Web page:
“Another Test of Patience”

Today has definitely been a doozy, a trying test on my patience.  My daughter’s attitude today, in school, proved that she’s not interested in what a general education has to offer.  I haven’t been able to get her to take school seriously, and I’m struggling to figure out what else I can do, to shine some light on the subject.

I’ve tried relating to her, but do you know where that gets me?  I get the ‘you’re so lame’ attitude.  I’ve tried telling her about my experiences, but she only rolls her eyes at me.  Why do kids have a hard time believing we were ever their age?  I say “When I was your age…” and she’s all *annoyed sigh/full eye-roll combo*.  Yeah, you know what I’m talking about.  You get it to?  I’ve even tried using her role-models and favorite actors and actresses for examples, but on one hand she doesn’t want to or can’t see passed who they play as characters, and on the other hand, it’s like she believes they were handed that life.  Like their life is automatic or something.

Well, after sitting through two different classes with her where I was in the room, but not necessarily right next to her, she didn’t do so well on a couple of tests.  I told her to write down the questions and the answers on paper, but as usual she didn’t because she hates doing it.  It takes too much time, or more often “I forgot” is always her go to excuse.  I sat next to her during her third class connect.  The funny thing is she took notes and she wrote down the questions to her test and the answers, and she passed on the first try.  (Hmm.  Imagine that, mom was right.)

It’s amazing how much mothers sacrifice for their children, but that’s part of parenthood.  It’s also knowing when to be your child’s friend and when to be their parent.  For the most part, I’m Special Education provider/mother, and her friend, ONLY when she’s acting like a normal, fun-loving teenager I want her to be.  I love watching her dance around her room to music by Dove Cameron, China Anne McClain, Sofia Carson, and Sabrina Carpenter.  I love when I check in on her and she’s making something out of scrap fabric, or when she’s making jewelry like ‘Dizzy’ does in “Descendants 2”.  I also love when she’s really trying in school–writing notes and taking screenshots using her tablet, writing down her test questions as told, and of course, when she’s getting decent to good grades.  I’m not choosy.  I’ll accept ‘C’s’ because ‘C’s’ are showing an effort.

The funny thing about motherhood is that we wouldn’t trade it for the world!

“Work From Home VS Work-From-Home”

I hate Mondays, but I can’t say I hate Mondays because in reality, I don’t hate any day, I just hate the things that can occur during the day.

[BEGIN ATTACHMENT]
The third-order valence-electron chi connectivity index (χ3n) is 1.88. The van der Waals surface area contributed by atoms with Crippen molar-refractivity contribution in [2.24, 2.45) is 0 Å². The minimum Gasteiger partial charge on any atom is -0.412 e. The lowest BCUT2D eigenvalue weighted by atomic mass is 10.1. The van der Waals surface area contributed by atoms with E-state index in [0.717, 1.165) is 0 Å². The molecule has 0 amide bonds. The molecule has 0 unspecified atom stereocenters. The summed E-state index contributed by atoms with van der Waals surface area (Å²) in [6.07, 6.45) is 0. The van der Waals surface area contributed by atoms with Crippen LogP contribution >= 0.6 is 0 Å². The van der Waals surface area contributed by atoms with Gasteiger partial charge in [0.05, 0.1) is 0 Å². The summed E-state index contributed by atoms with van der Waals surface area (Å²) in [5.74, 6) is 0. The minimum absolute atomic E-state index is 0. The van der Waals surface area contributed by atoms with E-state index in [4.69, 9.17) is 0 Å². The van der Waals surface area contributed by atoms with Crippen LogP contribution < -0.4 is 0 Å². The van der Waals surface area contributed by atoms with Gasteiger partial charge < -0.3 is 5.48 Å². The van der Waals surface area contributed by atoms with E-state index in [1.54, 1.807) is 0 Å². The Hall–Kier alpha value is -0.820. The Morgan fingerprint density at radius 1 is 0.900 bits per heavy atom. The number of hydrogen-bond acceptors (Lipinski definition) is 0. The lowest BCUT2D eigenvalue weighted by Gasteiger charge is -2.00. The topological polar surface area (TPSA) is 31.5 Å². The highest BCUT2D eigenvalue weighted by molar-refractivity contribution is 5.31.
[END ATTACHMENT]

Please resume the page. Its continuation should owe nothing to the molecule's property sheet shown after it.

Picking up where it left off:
For instance, through the week, my daughter is in school.  I’m there as well, listening in, keeping my daughter focused on school.  Sometimes the day goes smooth.  She doesn’t act out or act up, she doesn’t run her mouth but listens and does as instructed.  Sometimes she has a really good day.  Other days, like today (which is coincidentally Monday) she doesn’t want to do anything school related.  On days like today, her attitude gets the best of her and she doesn’t want to do any more than sit and listen.  Today she had a quiz to complete in English class, the teacher also instructed her students to locate a tune for tomorrow’s ‘Tune Tuesday’ and create a slide for the song of choice, then submit it to her.  Well, my daughter was all over locating a song, specifically looking up “Ins and Outs” by Sofia Carson, for her presentation slide.  With me supervising, she found the song, used her tablet to take a screenshot of the lyrics, and she was ready to transfer it to paper.  She grabbed a clean sheet of paper, a gel pen, and she went right to copying it out.  Later when it was time to take a quiz also assigned for English, I told her to get her paper and a pen, and get to work.  The quizzes in  school allow for unlimited attempts (except for math–I don’t know why).  She took the quiz five times she said, got an “F”, and she was going to give up.  When I checked in on her work, I didn’t see the quiz questions on paper.  When I asked her where they were, she told me in her quietly timid voice, I didn’t write them down, or I didn’t do it.  Do you see the problem here?  She has no problem copying down the lyrics to her favorite song, but school work is another story. (Sigh)

So, here I am.  I’m finally able to do my work.  I wanted to write this, and I have a story I’m working on rewriting for my manuscript (or work-in-progress).

Working from home is hard; it’s just like having any other kind of job.  I’ve worked retail, ringing up customers for 8-10 hours a day, putting out stock, unloading delivery trucks, and I’ve had other jobs.  I waitress-ed for a small cafe, and I’ve worked as a cook in a couple restaurants.  One of them went out of business, but that had nothing to do with me.  It was a financial problem on the owners end.  Working from home is just like any of that–just cut out the commute–but there is still the stress, time, and effort applied.

Working-from-home doesn’t just mean I can do my work from home, it means I work from home.  I’m a mom, a Learning Coach in School, a writer and blogger, a wife, and a caregiver.